Poppy Lucas looks at the major overhaul to the Immigration Rules following the UK’s departure from the EU and the significant implications for UK employers.

  1. Free movement within the EU

With effect from 1 January 2021, free movement has ended in relation to the UK. EEA and Swiss nationals (except Irish nationals) and those from outside the EU and EEA who enter the UK to work are likely to need a visa.

This will have a significant impact on all employers, particularly those employing European nationals. It also means that British nationals no longer benefit from the right to work in Europe without restrictions.

Businesses should ensure that they understand the news rules, and that their staff have the appropriate right to work in the UK. These changes will also impact upon short term visits for business purposes.

  • EEA and Swiss nationals entering the UK before 31 December 2020

EEA nationals and their family members who have been residing in the UK before 31 December 2020 can apply under the EU Settlement Scheme to continue living and working in the UK. The deadline to apply is 30 June 2021. Applicants must have been living in the UK by 31 December 2020. Applications submitted under the EEA Settlement Scheme are usually submitted online and there is no fee.

Settled Status

  • Those EEA nationals who have been living in the UK for a period of at least five continuous years can apply for settled status, which if granted will enable them to stay and work in the UK indefinitely.

Pre-settled status

  • EEA nationals who were resident in the UK by 31 December 2020 but had not been continuously resident in the UK for at least five years can apply for pre-settled status. This is usually granted for a period of five years.

An individual is generally considered to be ‘continuously resident’ in the UK if they have been present in the UK for at least six months in any 12 month period. Absences from the UK for longer than six months in any 12 month period will usually break continuity.

If an application is not made under the EU Settlement Scheme prior to 30 June 2021, eligible EEA nationals risk losing their right to live and work in the UK and would have to apply under the points-based immigration system for a visa.

  • EEA and Swiss nationals arriving in the UK after 31 December 2020

These individuals and their family members will not be able to apply under the EEA Settlement Scheme. Instead, they will need to apply under the points based system to live and work in the UK.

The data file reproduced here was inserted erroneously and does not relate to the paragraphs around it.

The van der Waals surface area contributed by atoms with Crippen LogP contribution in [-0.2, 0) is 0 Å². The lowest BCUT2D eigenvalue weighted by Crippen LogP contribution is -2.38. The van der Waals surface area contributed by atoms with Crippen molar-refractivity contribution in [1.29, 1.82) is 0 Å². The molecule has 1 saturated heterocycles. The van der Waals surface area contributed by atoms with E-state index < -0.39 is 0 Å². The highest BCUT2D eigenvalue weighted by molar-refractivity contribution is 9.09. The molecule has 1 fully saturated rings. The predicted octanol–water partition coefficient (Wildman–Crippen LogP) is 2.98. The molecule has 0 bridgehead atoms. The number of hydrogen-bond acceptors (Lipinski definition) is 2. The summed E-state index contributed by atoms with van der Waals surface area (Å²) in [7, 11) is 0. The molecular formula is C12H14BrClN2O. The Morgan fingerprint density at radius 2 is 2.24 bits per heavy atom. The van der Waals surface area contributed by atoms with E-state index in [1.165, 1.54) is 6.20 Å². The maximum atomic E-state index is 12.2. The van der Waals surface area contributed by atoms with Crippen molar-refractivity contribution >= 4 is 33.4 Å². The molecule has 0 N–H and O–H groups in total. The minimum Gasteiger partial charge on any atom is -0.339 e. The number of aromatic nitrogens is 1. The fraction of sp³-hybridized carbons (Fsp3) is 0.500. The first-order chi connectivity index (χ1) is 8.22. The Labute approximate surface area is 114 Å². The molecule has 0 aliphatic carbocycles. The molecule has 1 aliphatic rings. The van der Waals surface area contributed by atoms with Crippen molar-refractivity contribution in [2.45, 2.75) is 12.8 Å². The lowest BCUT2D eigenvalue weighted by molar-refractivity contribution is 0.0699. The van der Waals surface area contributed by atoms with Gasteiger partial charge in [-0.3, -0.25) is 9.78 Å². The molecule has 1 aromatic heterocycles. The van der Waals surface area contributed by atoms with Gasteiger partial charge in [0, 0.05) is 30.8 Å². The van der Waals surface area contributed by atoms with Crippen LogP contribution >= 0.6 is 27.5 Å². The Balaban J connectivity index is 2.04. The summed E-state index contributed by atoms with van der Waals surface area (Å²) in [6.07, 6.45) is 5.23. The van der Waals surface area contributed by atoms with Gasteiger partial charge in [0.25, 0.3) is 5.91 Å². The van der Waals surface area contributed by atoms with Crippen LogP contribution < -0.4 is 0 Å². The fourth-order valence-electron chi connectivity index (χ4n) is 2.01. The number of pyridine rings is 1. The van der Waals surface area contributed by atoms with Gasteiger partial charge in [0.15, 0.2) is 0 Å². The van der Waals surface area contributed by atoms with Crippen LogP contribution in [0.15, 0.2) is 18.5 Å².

• Irish nationals

Irish nationals will continue to have the right to live and work in the UK and do not need to apply for settled or pre-settled status or for sponsorship under the Immigration Rules.

  1. New rules for those wishing to work in the UK

New rules now apply to  both non-EEA nationals and EEA nationals who do not have settled or pre-settled status and to their family members.

A number of new visa categories have been created under which applicants will have to meet specified requirements. Points are allocated for each attribute met.

A new ‘Skilled Worker’ route will replace old the Tier 2 (General) route which allows for work permits to be issued to those not otherwise eligible to live and work in the UK.

Employers wishing to hire foreign nationals in the Skilled Worker category will need a sponsor licence.

Some of the changes under this new Skilled Worker route will be welcomed by employers, in particular:

  • The requirement to advertise a role in the UK before recruiting someone who will require a visa (the Resident Labour Market Test) has been abolished making sponsorship easier, although evidence of recruitment does still need to be maintained for compliance obligations;
  • The cap on the overall number of sponsored migrants has been suspended;
  • The role must be at the skill level of RQF 3 (A-level equivalent) rather than RQF 6 (degree level), therefore broadening the roles from graduate occupations to those requiring a skill level equivalent to A-levels;
  • It is now possible for most individuals to switch to Skilled Worker status if they are already in the UK under another visa category;